<videovortex> magazines and books

annet annet at montevideo.nl
Thu Jan 3 11:29:36 CET 2008

the new magazine OPEN is dedicated to the rise of the informal media
some of the articles are also available online (in english and dutch)

The Rise of the Informal Media
How Search Engines, Weblogs and YouTube Change Public Opinion.

The media through which news and information are gathered and exchanged 
have expanded significantly in the last several years. Weblogs, advanced 
search engines, virtual environments like Second Life, and phenomena 
such as MySpace, Hyves, Flickr and YouTube are offering new tools, 
communication opportunities, social networks and platforms for public 
debate. These are informal media, largely programmed, supplied and 
broadcast by the user – in contrast to conventional macromedia like 
television and the printed press, which are more institutionally 
determined. This issue examines what the implications of this are for 
the public sphere. Questions are raised, among other things, about how 
news and information are handled on the internet, about the conditions 
of our everyday media practices and about the opportunities for artists 
to work in a culture in which the lines between maker and user, between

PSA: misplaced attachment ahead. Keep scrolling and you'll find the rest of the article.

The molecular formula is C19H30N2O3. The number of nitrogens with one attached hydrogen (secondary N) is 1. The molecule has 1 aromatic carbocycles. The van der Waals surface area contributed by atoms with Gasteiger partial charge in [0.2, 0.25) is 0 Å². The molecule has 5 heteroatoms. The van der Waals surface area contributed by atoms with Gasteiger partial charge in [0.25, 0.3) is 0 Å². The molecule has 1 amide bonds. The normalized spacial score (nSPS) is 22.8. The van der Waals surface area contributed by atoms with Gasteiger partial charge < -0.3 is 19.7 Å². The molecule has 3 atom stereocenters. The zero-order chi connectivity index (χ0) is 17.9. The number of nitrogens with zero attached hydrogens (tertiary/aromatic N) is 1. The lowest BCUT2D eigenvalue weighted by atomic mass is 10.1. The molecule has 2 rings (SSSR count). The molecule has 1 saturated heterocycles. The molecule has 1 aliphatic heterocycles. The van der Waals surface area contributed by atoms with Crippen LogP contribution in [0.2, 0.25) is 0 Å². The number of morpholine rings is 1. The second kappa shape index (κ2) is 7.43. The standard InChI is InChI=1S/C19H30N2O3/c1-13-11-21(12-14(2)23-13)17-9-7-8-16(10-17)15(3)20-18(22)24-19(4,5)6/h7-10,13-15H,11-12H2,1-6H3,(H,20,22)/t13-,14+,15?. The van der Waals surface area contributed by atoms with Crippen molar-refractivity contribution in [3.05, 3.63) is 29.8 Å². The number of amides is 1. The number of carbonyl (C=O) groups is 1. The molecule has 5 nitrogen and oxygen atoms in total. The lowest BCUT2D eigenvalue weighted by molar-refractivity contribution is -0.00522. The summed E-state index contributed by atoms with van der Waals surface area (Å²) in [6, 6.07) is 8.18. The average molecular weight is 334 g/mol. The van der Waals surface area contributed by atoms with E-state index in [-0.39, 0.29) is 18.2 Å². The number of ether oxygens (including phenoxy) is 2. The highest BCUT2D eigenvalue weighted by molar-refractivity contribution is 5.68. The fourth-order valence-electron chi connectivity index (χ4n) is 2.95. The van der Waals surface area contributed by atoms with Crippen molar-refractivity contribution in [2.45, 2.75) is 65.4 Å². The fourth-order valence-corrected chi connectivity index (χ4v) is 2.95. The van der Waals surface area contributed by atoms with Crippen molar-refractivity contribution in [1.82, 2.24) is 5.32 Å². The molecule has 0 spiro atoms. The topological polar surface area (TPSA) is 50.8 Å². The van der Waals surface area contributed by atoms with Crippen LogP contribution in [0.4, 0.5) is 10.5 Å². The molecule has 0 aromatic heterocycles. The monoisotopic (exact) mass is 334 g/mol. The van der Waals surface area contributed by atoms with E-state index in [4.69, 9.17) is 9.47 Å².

amateur and professional, are being blurred.


and Ben Elton presents us with a 'nice' preview of a possible future 
dominated by vidblogs, Fizzy Coffs and Gr'ugs in his latest book "Blind 

"Trafford left his apartment and began to descend the many 
litter-strewn, rat-infested staircases to the street below. The lift 
worked but Trafford never used it. He claimed he liked to walk down for 
the exercise but really it was so that he could enjoy a few brief 
moments away from communitainment screens. He coudl never admit that, of 
course: it would look dangerously weird. After all, what was not to like 
about a news and entertainment video on the wall of a boring lift?"

Maybe resembling too much the old 1984 book by Orwell but nevertheless a 
timely record to fuel our thoughts.

Ben Elton is looking at religious intolerance, and the end of privacy, 
in a post-apocalyptic world. The story is set 56 years ATF, or "After 
the Flood", and its hero, Trafford Sewell, is struggling to conform 
while being bombarded with a wall of supremely banal religious fawning, 
in a society which thinks only perverts do things in private. Screens 
are everywhere, and whether eating, sleeping or having sex, people are 
compelled to record every detail of their futile lives in vast virtual 

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